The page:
What a Simple Flame Can Tell Us About Supernovae
"There is not a law under which any part of this universe is governed which does not come into play and is touched upon in these phenomena. There is no better, there is no more open door by which you can enter into the study of natural philosophy than by considering the physical phenomena of a candle."
In 1860, British physicist Michael Faraday gave the last in a series of Christmas lectures at the Royal Institution, on the chemistry and physics of flames, eventually published as a popular book, The Chemical History of a Candle. It seems like such a simple thing, but even today, over 150 years later, scientists understand very little about the complex processes taking place within even a simple flame.
In fact, it's a very active area of research, as evidenced by papers presented at a recent meeting of the American Physical Society's Division of Fluid Dynamics, held November 20-22 in Baltimore, Maryland.
Using detailed computer simulations, physicists have been studying one critical transition in particular that could not only improve safety in industrial settings, but could also shed light into the mysterious processes behind Type 1a supernovae.
There are several types of supernovae. The Type 1a variety doesn't form as the result of the explosion of a massive star. Instead, it develops via the destruction of a white dwarf orbiting a younger binary partner, or two white dwarfs slamming into one another.
In the former case, material is stripped from the binary partner until the material reaches "critical mass" around the white dwarf. At that point, the supernova ignites, burning brightly for a short period until all that's left is remnants, known as nebulae.
That much physicists understand, but the underlying physical mechanism is complex, and remains mysterious. A better understanding of the processes that give rise to Type 1a supernovae would enable us to make more precise distance measurements in space, since these objects are used as standard candles.
Of particular interest is a phenomenon known as deflagration to detonation transition (DDT). Deflagration is essentially a slow burn, or "subsonic combustion," in which a burning substance heats the next layer of cold material until it ignites. That's the process behind internal combustion engines, for example, or the pyrotechnics of fireworks.
Detonation is quite different. It is supersonic, and it spreads through shock compression — in short, it's an explosion, and far more destructive than deflagration. Sometimes a subsonic flame can go supersonic, resulting in a big BOOM! That's the DDT, and it's behind some of the worst industrial accidents in recent history, such as the 2005 Hertfordshire Oil Storage Terminal fire.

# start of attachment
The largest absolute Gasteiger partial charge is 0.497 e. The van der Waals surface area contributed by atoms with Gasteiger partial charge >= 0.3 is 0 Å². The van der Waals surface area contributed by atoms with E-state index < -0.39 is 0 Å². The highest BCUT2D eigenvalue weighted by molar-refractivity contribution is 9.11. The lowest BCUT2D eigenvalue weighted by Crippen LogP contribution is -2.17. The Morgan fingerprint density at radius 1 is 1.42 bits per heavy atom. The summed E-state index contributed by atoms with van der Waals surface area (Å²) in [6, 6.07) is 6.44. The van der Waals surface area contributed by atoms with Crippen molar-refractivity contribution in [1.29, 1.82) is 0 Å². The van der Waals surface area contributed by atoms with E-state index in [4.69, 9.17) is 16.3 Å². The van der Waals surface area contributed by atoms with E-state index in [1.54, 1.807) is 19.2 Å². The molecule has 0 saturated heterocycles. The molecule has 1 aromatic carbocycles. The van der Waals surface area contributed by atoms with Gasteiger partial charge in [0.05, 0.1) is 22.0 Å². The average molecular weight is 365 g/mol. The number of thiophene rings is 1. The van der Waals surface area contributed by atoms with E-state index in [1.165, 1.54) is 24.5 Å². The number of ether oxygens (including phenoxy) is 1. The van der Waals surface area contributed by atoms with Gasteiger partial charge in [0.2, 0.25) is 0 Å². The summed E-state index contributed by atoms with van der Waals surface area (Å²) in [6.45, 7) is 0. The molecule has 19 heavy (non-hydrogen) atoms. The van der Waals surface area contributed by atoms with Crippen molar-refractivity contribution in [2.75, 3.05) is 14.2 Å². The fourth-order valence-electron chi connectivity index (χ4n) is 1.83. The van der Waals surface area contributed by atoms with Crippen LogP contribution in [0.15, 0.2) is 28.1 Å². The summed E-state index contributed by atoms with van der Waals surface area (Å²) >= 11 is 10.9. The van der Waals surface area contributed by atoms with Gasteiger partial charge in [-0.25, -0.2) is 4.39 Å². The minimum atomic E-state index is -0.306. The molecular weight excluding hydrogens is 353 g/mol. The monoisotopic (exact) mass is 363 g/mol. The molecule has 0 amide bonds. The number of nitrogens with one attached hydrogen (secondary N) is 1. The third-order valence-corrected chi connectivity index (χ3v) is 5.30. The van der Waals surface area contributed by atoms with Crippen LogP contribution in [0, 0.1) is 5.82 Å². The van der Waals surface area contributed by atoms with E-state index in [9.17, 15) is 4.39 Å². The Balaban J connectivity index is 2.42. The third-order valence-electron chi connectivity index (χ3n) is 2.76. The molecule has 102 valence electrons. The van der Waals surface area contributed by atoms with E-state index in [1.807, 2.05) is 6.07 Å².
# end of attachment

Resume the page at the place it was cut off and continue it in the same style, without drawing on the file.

"Explosions are most often driven by flames propagating at relatively slow subsonic ," Alexei Poludenko of the Naval Research Laboratory told Physorg.com. "Under certain conditions, however, this 'slow' mode of burning can transition to a completely different regime" — the DDT. "In this case, burning is driven by very fast, strong shock waves that can travel at more than five times the speed of sound."
Poludenko has been running computer simulations of this critical transition with colleagues at Sandia National Laboratory to better understand what gives rise to the DDT.
Among other findings, they discovered that DDT often occurs in confined systems, that is, when walls and other obstacles are present.
If something starts burning in an enclosed space, the pressure will increase, and once it gets high enough, shock waves can form. The walls and obstacles serve to amplify those shock waves, until — BOOM! You get detonation.
But under just the right condition — say, flames fueled by hydrogen-air and methane-air mixtures under atmospheric pressures subjected to intense turbulence — even a flame in an unconfined environment can go from deflagration to detonation.
That's the kind of DDT that might be at work in supernovae, although since those reactions are thermonuclear, it is not identical to what takes place in chemical combustion. Still, researchers at SUNY-Stony Brook think they can learn something about what happens inside supernovae by gaining a better understanding of its chemical analog here on Earth.
Along with Alan Calder of Stony Brook and Dean Townsley of the University of Alabama-Tuscaloosa, Aaron Jackson — now a research associate at the Naval Research Laboratory — devised 3D simulations of a slow-burning flaming subjected to extremely intense turbulence, to see what conditions result in a DDT.
One hypothesis among astrophysicists is that the interior of a white dwarf is also subject to intense turbulence. When the DDT occurs, the white dwarf goes supernova.
You can see this process unfold in the image at the top of this post: four still shots showing a flame spreading outward, first subsonically (the slow burn of deflagration), until it reaches a threshold density, at which point the flame transitions to detonation. Compare that with the image just below it on the right: that's a computer simulation by Argonne researchers of a Type 1a supernova.
It's just a start, Jackson cautions; since there are so many unknown variables about this process, the simulation produced a broad range of possible outcomes. The next step will be to match his simulations with actual observations of supernovae to identify the most likely conditions under which the DDT can occur.
So it turns out Faraday was right, way back in 1860. Careful observation of a deceptively simple process here on Earth could end up teaching us something new and invaluable about the universe.
Image credits: Naval Research Laboratory, NASA, Argonne